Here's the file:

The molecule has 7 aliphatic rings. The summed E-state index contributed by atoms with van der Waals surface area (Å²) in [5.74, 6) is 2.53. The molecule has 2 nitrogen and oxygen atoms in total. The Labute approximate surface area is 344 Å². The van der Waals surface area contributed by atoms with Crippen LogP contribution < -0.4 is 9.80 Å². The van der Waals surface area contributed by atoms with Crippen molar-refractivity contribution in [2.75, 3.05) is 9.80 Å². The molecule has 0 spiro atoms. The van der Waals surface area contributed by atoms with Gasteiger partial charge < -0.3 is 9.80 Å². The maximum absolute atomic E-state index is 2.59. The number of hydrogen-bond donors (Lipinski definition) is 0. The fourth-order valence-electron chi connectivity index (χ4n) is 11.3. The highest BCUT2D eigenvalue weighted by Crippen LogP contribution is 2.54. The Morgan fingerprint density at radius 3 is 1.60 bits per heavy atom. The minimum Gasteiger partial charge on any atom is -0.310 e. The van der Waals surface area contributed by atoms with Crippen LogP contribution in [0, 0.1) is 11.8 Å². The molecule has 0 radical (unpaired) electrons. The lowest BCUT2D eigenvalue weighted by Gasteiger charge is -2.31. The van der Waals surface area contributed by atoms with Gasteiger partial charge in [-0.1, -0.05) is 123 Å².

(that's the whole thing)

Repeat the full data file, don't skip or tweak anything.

The molecule has 7 aliphatic rings. The summed E-state index contributed by atoms with van der Waals surface area (Å²) in [5.74, 6) is 2.53. The molecule has 2 nitrogen and oxygen atoms in total. The Labute approximate surface area is 344 Å². The van der Waals surface area contributed by atoms with Crippen LogP contribution < -0.4 is 9.80 Å². The van der Waals surface area contributed by atoms with Crippen molar-refractivity contribution in [2.75, 3.05) is 9.80 Å². The molecule has 0 spiro atoms. The van der Waals surface area contributed by atoms with Gasteiger partial charge < -0.3 is 9.80 Å². The maximum absolute atomic E-state index is 2.59. The number of hydrogen-bond donors (Lipinski definition) is 0. The fourth-order valence-electron chi connectivity index (χ4n) is 11.3. The highest BCUT2D eigenvalue weighted by Crippen LogP contribution is 2.54. The Morgan fingerprint density at radius 3 is 1.60 bits per heavy atom. The minimum Gasteiger partial charge on any atom is -0.310 e. The van der Waals surface area contributed by atoms with Crippen LogP contribution in [0, 0.1) is 11.8 Å². The molecule has 0 radical (unpaired) electrons. The lowest BCUT2D eigenvalue weighted by Gasteiger charge is -2.31. The van der Waals surface area contributed by atoms with Gasteiger partial charge in [-0.1, -0.05) is 123 Å².